$Username = (Get-WmiObject -ErrorAction SilentlyContinue –ComputerName $computername –Class Win32_ComputerSystem | Select-Object UserName).username.split('\')[1]
      }
      catch { 
        $username = 'N/A'
      }
    
    
      if ($username -ne 'N/A'){
        if ($localadmins -contains $username) 
        {
          $result = 'LocalAdmin'
          Write-Host "$Username is $Result on $ComputerName" -ForegroundColor Red
              }
              Else 
              {
                $result = 'NoLocalAdmin'
                Write-Host "$Username is $Result $ComputerName" -ForegroundColor Green
              }      
            }
            else {
              $result = 'Could not find any logged on users. Rerun when user is logged on to see if he/she is local admin.'  
              Write-host $Result -ForegroundColor Green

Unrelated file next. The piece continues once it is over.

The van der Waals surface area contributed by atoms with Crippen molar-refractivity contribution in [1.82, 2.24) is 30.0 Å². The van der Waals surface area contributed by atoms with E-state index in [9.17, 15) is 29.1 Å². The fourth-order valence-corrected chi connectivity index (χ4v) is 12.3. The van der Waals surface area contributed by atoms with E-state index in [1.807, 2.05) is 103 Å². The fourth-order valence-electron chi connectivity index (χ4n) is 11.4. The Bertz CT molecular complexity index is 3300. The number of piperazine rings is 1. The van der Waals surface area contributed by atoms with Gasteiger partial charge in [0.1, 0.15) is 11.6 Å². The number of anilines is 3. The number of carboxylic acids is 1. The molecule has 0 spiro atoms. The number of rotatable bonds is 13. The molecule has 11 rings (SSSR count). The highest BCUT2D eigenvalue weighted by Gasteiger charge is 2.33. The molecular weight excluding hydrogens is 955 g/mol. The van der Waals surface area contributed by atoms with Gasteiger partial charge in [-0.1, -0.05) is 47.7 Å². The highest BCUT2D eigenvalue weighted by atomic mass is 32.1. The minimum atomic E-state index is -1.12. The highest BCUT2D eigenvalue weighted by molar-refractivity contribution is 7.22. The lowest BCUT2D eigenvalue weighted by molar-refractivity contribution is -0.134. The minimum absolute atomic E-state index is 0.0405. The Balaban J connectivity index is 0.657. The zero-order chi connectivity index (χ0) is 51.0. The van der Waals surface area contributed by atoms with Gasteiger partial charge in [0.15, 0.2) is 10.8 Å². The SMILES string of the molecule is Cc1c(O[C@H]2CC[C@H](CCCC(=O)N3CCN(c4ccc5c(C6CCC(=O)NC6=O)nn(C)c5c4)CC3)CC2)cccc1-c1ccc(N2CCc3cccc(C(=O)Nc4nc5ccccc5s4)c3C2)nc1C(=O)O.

}
    
    } 


    Jan Hoedt

    • Marked as answer by janhoedt Wednesday, February 15, 2017 9:21 AM
    Thursday, February 9, 2017 4:55 PM

All replies

  • function Test-LocalAdmins
    {
      param($ComputerName )
    
      Write-Verbose "Getting LocalAdmins of $ComputerName"  
      $localadmins = Get-LocalGroupMember -Computername $ComputerName -Name 'Administrators'
      
      Write-Verbose "Getting logged on user of $ComputerName" 
      try {
        $Username = (Get-WmiObject -ErrorAction SilentlyContinue –ComputerName $computername –Class Win32_ComputerSystem | Select-Object UserName).username.split('\')[1]
      }
      catch { 
        $username = 'N/A'
      }
    
    
      if ($username -ne 'N/A'){